African American Education In John Lee's A Lesson Before Dying

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In the novel A LESSON BEFORE DYING takes place October 1947 and April of 1948 in and around Bayonne, Louisiana. The town is fictional, but the way of life is very real. Grant, who is teacher in Bayonne, is asked to help a young African-American man on death row, Jefferson, to continue his education before he is executed. A Lesson Before Dying depicts the African American culture and the discrimination facing them, through the lenses of the justice system, mental illness, and power.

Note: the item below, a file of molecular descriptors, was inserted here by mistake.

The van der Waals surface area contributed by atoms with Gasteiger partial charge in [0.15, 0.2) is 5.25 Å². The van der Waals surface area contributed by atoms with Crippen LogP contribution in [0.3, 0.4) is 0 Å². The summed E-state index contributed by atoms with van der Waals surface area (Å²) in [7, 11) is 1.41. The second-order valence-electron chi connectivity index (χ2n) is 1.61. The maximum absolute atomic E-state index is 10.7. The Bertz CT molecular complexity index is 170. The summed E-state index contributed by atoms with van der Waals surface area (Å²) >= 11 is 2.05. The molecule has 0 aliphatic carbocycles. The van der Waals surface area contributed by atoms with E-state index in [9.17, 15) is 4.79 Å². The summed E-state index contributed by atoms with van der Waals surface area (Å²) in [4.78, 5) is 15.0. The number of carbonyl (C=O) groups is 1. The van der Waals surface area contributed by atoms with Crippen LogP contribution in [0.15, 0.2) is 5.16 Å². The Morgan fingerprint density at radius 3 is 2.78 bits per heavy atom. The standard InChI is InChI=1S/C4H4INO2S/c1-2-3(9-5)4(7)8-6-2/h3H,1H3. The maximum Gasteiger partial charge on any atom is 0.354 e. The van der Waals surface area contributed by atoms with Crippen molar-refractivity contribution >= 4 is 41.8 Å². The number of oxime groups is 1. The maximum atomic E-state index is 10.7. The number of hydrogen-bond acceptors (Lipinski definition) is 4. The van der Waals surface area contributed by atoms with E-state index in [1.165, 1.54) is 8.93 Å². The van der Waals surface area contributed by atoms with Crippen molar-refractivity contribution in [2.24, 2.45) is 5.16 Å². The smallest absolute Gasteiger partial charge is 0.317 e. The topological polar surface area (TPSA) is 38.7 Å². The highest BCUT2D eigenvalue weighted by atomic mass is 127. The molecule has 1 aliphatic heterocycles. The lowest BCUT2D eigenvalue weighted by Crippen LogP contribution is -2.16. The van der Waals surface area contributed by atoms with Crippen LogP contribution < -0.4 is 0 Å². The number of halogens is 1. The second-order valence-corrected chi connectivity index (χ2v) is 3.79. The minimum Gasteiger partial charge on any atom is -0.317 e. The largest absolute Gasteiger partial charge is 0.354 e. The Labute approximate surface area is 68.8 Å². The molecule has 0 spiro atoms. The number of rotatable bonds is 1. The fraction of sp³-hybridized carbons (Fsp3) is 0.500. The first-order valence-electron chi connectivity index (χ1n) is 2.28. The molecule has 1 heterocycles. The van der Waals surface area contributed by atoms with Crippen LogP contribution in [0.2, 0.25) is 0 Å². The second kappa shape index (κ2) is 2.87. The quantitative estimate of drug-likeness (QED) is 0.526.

Throughout the text, Justice system plays a big role in the discrimination for African-Americans. At this instant Jefferson attorney is up to defend his client and he started off by saying, ‘’Do you see anyone here who could plan a murder, a robbery, can plan anything? A cornered animal to strike quickly out of fear, a trait inherited from his ancestors in the deepest jungle of blackest Africa--yes, yes, that he can do--but to plan? To plan, gentlemen of the jury? No, gentlemen, this skull here holds no plans” ( 7 ). These are the words from his lawyer that his supposed to be defending him in court. In the text he is calling Jefferson an idiot and saying he can’t think because he is African-American and they aren’t very smart people. Has his lawyer he shouldn’t have been saying that about African-American but the justice system in 1950s were pretty biased towards African-Americans or if it was anyone who is were colored. Up to the present Grant always didn’t care about what the court
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